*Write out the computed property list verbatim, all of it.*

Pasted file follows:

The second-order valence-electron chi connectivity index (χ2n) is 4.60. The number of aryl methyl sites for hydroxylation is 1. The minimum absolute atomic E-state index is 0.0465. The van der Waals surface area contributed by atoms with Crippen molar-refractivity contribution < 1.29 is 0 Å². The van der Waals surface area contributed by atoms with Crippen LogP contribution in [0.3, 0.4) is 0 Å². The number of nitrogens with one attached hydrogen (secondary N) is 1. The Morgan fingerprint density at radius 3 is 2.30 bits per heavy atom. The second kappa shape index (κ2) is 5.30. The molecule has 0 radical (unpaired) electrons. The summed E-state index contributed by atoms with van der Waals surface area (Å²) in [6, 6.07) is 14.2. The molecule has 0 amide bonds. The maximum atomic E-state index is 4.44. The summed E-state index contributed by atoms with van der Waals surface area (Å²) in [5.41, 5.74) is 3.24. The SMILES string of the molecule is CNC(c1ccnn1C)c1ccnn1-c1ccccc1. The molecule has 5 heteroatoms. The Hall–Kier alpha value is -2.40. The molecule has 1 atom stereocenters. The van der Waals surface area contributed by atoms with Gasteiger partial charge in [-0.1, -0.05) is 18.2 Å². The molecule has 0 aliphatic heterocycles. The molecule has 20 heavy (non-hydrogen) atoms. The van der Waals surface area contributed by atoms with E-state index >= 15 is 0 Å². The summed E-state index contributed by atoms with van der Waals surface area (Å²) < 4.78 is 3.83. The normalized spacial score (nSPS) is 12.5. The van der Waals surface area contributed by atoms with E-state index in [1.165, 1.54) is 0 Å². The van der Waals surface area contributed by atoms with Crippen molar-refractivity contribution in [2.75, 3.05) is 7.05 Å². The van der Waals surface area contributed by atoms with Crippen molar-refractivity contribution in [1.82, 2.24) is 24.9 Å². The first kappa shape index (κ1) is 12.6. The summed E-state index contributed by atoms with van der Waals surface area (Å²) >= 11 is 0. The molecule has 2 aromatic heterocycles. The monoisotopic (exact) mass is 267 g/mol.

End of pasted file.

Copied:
The second-order valence-electron chi connectivity index (χ2n) is 4.60. The number of aryl methyl sites for hydroxylation is 1. The minimum absolute atomic E-state index is 0.0465. The van der Waals surface area contributed by atoms with Crippen molar-refractivity contribution < 1.29 is 0 Å². The van der Waals surface area contributed by atoms with Crippen LogP contribution in [0.3, 0.4) is 0 Å². The number of nitrogens with one attached hydrogen (secondary N) is 1. The Morgan fingerprint density at radius 3 is 2.30 bits per heavy atom. The second kappa shape index (κ2) is 5.30. The molecule has 0 radical (unpaired) electrons. The summed E-state index contributed by atoms with van der Waals surface area (Å²) in [6, 6.07) is 14.2. The molecule has 0 amide bonds. The maximum atomic E-state index is 4.44. The summed E-state index contributed by atoms with van der Waals surface area (Å²) in [5.41, 5.74) is 3.24. The SMILES string of the molecule is CNC(c1ccnn1C)c1ccnn1-c1ccccc1. The molecule has 5 heteroatoms. The Hall–Kier alpha value is -2.40. The molecule has 1 atom stereocenters. The van der Waals surface area contributed by atoms with Gasteiger partial charge in [-0.1, -0.05) is 18.2 Å². The molecule has 0 aliphatic heterocycles. The molecule has 20 heavy (non-hydrogen) atoms. The van der Waals surface area contributed by atoms with E-state index >= 15 is 0 Å². The summed E-state index contributed by atoms with van der Waals surface area (Å²) < 4.78 is 3.83. The normalized spacial score (nSPS) is 12.5. The van der Waals surface area contributed by atoms with E-state index in [1.165, 1.54) is 0 Å². The van der Waals surface area contributed by atoms with Crippen molar-refractivity contribution in [2.75, 3.05) is 7.05 Å². The van der Waals surface area contributed by atoms with Crippen molar-refractivity contribution in [1.82, 2.24) is 24.9 Å². The first kappa shape index (κ1) is 12.6. The summed E-state index contributed by atoms with van der Waals surface area (Å²) >= 11 is 0. The molecule has 2 aromatic heterocycles. The monoisotopic (exact) mass is 267 g/mol.